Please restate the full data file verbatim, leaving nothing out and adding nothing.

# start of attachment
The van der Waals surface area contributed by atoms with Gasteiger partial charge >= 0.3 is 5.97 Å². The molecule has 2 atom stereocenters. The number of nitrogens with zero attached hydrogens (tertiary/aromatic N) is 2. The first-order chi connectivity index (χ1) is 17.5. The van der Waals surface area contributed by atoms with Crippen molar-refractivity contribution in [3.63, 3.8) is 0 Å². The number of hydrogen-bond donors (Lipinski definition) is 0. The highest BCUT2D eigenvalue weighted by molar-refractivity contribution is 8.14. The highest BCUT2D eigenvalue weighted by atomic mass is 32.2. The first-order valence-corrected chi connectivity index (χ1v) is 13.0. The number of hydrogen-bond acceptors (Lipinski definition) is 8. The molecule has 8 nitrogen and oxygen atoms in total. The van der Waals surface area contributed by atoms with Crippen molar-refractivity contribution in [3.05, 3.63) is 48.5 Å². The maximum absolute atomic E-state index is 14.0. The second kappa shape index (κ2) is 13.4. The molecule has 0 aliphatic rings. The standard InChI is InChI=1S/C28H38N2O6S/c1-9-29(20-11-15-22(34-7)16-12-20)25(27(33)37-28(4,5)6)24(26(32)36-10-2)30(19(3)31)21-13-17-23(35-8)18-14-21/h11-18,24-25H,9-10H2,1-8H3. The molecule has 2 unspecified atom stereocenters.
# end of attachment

The van der Waals surface area contributed by atoms with Gasteiger partial charge >= 0.3 is 5.97 Å². The molecule has 2 atom stereocenters. The number of nitrogens with zero attached hydrogens (tertiary/aromatic N) is 2. The first-order chi connectivity index (χ1) is 17.5. The van der Waals surface area contributed by atoms with Crippen molar-refractivity contribution in [3.63, 3.8) is 0 Å². The number of hydrogen-bond donors (Lipinski definition) is 0. The highest BCUT2D eigenvalue weighted by molar-refractivity contribution is 8.14. The highest BCUT2D eigenvalue weighted by atomic mass is 32.2. The first-order valence-corrected chi connectivity index (χ1v) is 13.0. The number of hydrogen-bond acceptors (Lipinski definition) is 8. The molecule has 8 nitrogen and oxygen atoms in total. The van der Waals surface area contributed by atoms with Crippen molar-refractivity contribution in [3.05, 3.63) is 48.5 Å². The maximum absolute atomic E-state index is 14.0. The second kappa shape index (κ2) is 13.4. The molecule has 0 aliphatic rings. The standard InChI is InChI=1S/C28H38N2O6S/c1-9-29(20-11-15-22(34-7)16-12-20)25(27(33)37-28(4,5)6)24(26(32)36-10-2)30(19(3)31)21-13-17-23(35-8)18-14-21/h11-18,24-25H,9-10H2,1-8H3. The molecule has 2 unspecified atom stereocenters.